Let the Facebook Inc. finger-pointing begin.
After one of the most anticipated initial public offerings in history, Facebook’s 11 percent drop Monday prompted investors to fault everything from Morgan Stanley’s role as lead underwriter, to the company’s greed and the Nasdaq Stock Market.
“It was like the gang that couldn’t shoot straight,” said Michael Mullaney, who helps manage $9.5 billion as chief investment officer at Fiduciary Trust in Boston. He said he placed Facebook orders for clients. “The underwriters mis-estimated what actual demand was, and there was pure execution failure coming out of the Nasdaq.”
Taking the most heat is Morgan Stanley, said Mullaney. The bank was lead underwriter among the 33 firms Facebook hired to manage the $16 billion sale of stock. The bank decided with Facebook executives to boost the size and price days before the May 17 IPO, ignoring advice from some co-managers, said people with knowledge of the matter, who declined to be identified because the process was private. Morgan Stanley talked with few of its fellow underwriters aside from JPMorgan Chase & Co. and Goldman Sachs Group Inc. throughout the IPO, one person said.
“They overplayed the enthusiasm and probably just misread the atmosphere of the marketplace,” said Keith Wirtz, who oversees $15 billion as chief investment officer at Fifth Third Asset Management in Cincinnati and bought some stock in the IPO.
Facebook increased the number of shares being sold in the IPO by 25 percent last week to 421.2 million and raised its asking price to a range of $34 to $38 from $28 to $35. Had Facebook kept the original terms, investors may have had a better shot at a first-day pop. Instead, the stock was little changed in its debut because Morgan Stanley intervened to prevent it from falling below the IPO price. The shares closed at $34.03 yesterday.
Some investors say they felt misled by the underwriters. According to one London-based fund manager who asked not to be named, bankers indicated demand was so strong that he placed a bigger order than he thought he would get, leaving him with 40 percent more Facebook shares than anticipated. He sold most of that stock on the first day of trading.
The decision to boost the price range reflected the demand in the market, said a person involved in the process. Michael DuVally, a spokesman for Goldman Sachs, and Pen Pendleton, a spokesman for Morgan Stanley, declined to comment. Jennifer Zuccarelli, a spokeswoman for JPMorgan, declined to comment.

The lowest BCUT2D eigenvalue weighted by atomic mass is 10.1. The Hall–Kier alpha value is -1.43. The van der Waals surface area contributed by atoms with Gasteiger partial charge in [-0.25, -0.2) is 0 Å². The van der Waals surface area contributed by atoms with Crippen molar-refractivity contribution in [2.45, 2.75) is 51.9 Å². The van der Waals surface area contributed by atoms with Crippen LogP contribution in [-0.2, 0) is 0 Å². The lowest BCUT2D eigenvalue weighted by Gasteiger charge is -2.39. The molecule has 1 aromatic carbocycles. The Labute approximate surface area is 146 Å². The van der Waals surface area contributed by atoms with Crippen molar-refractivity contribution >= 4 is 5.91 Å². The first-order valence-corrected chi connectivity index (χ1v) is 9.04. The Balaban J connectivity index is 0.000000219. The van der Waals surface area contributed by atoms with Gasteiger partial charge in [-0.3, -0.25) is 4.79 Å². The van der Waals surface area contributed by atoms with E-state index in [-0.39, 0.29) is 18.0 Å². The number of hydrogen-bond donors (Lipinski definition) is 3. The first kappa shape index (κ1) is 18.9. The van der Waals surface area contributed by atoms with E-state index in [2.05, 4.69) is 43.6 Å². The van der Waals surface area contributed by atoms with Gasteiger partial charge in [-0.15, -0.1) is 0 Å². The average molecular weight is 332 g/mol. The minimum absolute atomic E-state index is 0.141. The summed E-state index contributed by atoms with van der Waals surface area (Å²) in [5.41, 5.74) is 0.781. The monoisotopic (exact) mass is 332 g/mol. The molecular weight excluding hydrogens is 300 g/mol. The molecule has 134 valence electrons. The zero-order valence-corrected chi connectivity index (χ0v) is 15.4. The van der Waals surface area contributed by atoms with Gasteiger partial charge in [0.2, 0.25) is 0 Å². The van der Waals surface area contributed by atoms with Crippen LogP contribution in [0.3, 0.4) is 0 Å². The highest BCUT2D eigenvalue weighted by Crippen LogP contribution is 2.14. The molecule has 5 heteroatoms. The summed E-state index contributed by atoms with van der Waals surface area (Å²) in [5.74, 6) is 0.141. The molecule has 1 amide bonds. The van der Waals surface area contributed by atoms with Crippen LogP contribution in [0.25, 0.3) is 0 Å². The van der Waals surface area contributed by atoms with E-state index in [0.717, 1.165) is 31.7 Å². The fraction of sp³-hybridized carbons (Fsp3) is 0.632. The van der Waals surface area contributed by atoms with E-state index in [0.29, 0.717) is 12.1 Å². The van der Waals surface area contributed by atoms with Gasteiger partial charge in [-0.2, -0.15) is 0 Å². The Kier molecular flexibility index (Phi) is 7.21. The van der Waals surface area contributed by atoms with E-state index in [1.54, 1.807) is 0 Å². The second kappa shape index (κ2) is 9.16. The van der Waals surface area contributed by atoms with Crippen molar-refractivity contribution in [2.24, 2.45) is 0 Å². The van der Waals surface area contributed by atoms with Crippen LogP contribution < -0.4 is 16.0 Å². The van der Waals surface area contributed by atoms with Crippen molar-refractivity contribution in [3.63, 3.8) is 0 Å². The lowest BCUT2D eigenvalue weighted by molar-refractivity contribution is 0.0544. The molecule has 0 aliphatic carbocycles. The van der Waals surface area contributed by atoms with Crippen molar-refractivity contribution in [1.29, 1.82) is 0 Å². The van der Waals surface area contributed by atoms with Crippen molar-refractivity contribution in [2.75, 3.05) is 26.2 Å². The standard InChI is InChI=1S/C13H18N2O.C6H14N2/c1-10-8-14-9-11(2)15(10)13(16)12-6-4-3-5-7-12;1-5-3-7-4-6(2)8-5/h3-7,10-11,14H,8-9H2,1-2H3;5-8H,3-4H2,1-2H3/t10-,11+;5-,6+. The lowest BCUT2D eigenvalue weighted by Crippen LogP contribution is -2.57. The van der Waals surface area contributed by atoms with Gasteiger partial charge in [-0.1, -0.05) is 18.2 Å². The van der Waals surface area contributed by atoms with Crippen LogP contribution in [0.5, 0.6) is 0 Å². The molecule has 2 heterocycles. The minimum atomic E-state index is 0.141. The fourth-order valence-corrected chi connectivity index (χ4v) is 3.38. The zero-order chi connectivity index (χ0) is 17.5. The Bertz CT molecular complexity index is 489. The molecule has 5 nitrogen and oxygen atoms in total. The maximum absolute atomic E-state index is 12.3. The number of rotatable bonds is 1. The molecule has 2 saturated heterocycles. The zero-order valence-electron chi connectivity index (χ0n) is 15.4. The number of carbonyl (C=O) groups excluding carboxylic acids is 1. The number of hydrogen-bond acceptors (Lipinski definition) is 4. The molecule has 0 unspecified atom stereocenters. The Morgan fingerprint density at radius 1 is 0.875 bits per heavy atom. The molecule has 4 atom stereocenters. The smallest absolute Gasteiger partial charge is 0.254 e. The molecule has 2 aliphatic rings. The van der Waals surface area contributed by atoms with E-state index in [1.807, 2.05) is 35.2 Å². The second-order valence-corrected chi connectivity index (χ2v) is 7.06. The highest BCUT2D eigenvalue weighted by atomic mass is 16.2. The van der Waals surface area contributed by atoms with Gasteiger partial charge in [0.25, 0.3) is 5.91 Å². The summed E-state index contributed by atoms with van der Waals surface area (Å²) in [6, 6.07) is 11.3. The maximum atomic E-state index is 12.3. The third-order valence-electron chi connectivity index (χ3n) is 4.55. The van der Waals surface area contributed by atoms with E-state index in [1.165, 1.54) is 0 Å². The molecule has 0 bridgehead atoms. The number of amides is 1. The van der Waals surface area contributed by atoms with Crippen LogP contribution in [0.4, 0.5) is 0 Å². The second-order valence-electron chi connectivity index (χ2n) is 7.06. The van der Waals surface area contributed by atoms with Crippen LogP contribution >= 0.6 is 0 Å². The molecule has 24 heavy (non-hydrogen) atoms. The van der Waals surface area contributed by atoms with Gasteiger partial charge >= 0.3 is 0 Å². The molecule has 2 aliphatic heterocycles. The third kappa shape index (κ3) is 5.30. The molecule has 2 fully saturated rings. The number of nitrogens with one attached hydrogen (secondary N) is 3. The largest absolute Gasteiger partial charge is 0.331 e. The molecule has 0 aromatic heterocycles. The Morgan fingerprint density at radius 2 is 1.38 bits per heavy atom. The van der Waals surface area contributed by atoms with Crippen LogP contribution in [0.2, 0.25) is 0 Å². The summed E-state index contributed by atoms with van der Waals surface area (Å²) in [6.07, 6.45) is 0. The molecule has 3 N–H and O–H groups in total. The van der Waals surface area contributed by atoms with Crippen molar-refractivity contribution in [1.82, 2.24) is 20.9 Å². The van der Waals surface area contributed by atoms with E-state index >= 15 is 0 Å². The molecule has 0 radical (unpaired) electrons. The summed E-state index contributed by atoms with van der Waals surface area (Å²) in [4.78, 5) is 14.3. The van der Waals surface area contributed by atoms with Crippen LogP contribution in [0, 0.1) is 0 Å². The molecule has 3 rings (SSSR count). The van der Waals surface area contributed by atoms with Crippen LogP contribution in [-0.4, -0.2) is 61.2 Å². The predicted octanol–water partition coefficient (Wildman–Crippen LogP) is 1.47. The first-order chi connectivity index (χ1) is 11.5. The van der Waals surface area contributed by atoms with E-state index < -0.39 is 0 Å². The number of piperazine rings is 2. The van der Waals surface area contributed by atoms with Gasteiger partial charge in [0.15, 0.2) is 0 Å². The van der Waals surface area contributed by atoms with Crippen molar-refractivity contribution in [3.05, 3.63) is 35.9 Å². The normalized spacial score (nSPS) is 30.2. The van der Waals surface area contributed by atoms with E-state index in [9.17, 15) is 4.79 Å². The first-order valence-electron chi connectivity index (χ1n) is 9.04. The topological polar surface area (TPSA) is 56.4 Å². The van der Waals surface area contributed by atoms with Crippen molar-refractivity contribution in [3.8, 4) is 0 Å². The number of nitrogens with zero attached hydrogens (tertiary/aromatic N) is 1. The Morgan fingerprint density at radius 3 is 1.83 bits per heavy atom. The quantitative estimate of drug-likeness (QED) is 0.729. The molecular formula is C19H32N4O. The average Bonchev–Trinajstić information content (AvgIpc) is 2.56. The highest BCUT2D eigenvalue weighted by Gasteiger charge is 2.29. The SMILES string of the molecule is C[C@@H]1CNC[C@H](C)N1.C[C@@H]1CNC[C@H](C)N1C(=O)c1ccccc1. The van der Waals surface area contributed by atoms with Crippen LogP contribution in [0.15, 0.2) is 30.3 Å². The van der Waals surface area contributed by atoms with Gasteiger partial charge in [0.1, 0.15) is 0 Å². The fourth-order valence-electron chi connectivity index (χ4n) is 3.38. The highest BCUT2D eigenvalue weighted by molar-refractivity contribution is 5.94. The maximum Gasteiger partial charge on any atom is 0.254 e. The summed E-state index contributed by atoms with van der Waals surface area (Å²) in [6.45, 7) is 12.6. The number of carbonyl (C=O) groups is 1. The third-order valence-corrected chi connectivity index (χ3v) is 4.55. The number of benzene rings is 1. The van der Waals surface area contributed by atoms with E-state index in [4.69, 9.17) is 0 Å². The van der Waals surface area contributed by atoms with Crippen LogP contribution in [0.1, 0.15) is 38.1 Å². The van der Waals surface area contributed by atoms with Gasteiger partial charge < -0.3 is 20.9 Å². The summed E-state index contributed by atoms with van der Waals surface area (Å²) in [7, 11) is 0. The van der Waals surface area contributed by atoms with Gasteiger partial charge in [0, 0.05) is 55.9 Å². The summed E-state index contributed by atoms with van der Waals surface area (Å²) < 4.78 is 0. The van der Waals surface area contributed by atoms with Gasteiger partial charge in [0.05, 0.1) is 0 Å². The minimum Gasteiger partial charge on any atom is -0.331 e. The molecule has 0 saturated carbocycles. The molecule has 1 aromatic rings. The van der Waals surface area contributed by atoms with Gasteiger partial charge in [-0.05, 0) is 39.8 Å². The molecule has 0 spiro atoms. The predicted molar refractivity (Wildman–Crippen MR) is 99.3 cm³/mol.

Morgan Stanley and Facebook consider problems with Nasdaq OMX Group Inc.’s computer systems among the reasons for the IPO’s performance so far, according to people familiar with the matter. Nasdaq’s trading platform was overwhelmed by order cancellations and updates that made the stock-market operator unable to finish the auction required to open trading. The U.S. Securities and Exchange Commission said it will review the trading.
Nasdaq Chief Executive Officer Robert Greifeld said on a call with reporters on May 20 about the glitch that the opening delay “had no apparent impact on the stock price,” noting the share decline began after all brokers had received confirmation about their trades in the opening auction. Robert Madden, a spokesman for Nasdaq OMX, declined to comment beyond Greifeld’s statement.
Nasdaq said in a notice yesterday it delivered all outstanding execution and cancellation messages to brokers for their IPO cross orders at 1:50 p.m. Facebook declined 5.9 percent after 1:50 p.m.
‘Mispriced’ Market Value
Facebook CEO Mark Zuckerberg and the early backers should be held accountable for the stock drop, said Francis Gaskins, president of researcher IPOdesktop.com in Marina Del Rey, California. Goldman Sachs, Accel Partners, Digital Sky Technologies and other existing holders boosted the number of IPO shares they offered in Facebook on May 16, a day after the company increased its price range.
“It’s a combination of Zuckerberg’s ego for that $100 billion market cap, and the shareholders selling who wanted an exit,” said Gaskins. “Somehow it just missed them that this was mispriced.”
Larry Yu, a spokesman for Menlo Park, California-based Facebook, declined to comment. Rich Wong, a partner at Palo Alto-based Accel Partners, and Yuri Milner, founder of Digital Sky Technologies in Moscow, didn’t respond to requests for comment.
Facebook Chief Financial Officer David Ebersman was the point person on the deal, while Zuckerberg and Chief Operating Officer Sheryl Sandberg weighed in on major decisions throughout the process, people said. At Morgan Stanley, Dan Simkowitz, chairman of global capital markets, was one of the main bankers on the offering. Michael Grimes, global co-head of technology investment banking at Morgan Stanley, also played a key role.
Paper Into Cash
Underwriters did accomplish part of what they set out to do: turn paper into cash for pre-IPO holders.
“It was successful for the liquidating owners, absolutely, because they got all that and then some,” said Peter Sorrentino, a fund manager who helps oversee $14.7 billion at Huntington Asset Advisors in Cincinnati.
For the investors it was a different story.
“I shame the people who were lining up to buy the thing,” said Sorrentino, whose firm didn’t buy stock in the IPO and tried to talk clients out of purchases. “The financials were there, do the math. Everyone wanted to be caught up in the glamour offering of the year. People just had stars in their eyes.”
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